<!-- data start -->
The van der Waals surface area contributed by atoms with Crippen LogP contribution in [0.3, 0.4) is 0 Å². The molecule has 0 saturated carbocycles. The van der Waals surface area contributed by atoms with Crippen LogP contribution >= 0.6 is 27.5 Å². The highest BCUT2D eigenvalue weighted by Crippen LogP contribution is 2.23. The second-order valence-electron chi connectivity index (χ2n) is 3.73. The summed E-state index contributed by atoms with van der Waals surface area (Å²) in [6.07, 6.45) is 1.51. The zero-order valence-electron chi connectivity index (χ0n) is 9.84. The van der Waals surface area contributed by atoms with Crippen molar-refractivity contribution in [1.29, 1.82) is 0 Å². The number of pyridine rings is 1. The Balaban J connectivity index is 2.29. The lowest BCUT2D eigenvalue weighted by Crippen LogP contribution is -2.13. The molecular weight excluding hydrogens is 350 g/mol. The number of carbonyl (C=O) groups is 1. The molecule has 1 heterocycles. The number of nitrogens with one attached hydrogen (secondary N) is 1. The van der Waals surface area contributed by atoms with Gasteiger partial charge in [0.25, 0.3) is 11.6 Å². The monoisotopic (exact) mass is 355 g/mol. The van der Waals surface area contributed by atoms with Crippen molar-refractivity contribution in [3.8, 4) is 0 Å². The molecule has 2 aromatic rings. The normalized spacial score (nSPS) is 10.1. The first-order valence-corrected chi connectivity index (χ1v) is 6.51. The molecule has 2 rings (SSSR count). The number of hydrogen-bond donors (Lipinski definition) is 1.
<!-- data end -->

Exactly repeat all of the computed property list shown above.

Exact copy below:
The van der Waals surface area contributed by atoms with Crippen LogP contribution in [0.3, 0.4) is 0 Å². The molecule has 0 saturated carbocycles. The van der Waals surface area contributed by atoms with Crippen LogP contribution >= 0.6 is 27.5 Å². The highest BCUT2D eigenvalue weighted by Crippen LogP contribution is 2.23. The second-order valence-electron chi connectivity index (χ2n) is 3.73. The summed E-state index contributed by atoms with van der Waals surface area (Å²) in [6.07, 6.45) is 1.51. The zero-order valence-electron chi connectivity index (χ0n) is 9.84. The van der Waals surface area contributed by atoms with Crippen molar-refractivity contribution in [1.29, 1.82) is 0 Å². The number of pyridine rings is 1. The Balaban J connectivity index is 2.29. The lowest BCUT2D eigenvalue weighted by Crippen LogP contribution is -2.13. The molecular weight excluding hydrogens is 350 g/mol. The number of carbonyl (C=O) groups is 1. The molecule has 1 heterocycles. The number of nitrogens with one attached hydrogen (secondary N) is 1. The van der Waals surface area contributed by atoms with Gasteiger partial charge in [0.25, 0.3) is 11.6 Å². The monoisotopic (exact) mass is 355 g/mol. The van der Waals surface area contributed by atoms with Crippen molar-refractivity contribution in [3.8, 4) is 0 Å². The molecule has 2 aromatic rings. The normalized spacial score (nSPS) is 10.1. The first-order valence-corrected chi connectivity index (χ1v) is 6.51. The molecule has 2 rings (SSSR count). The number of hydrogen-bond donors (Lipinski definition) is 1.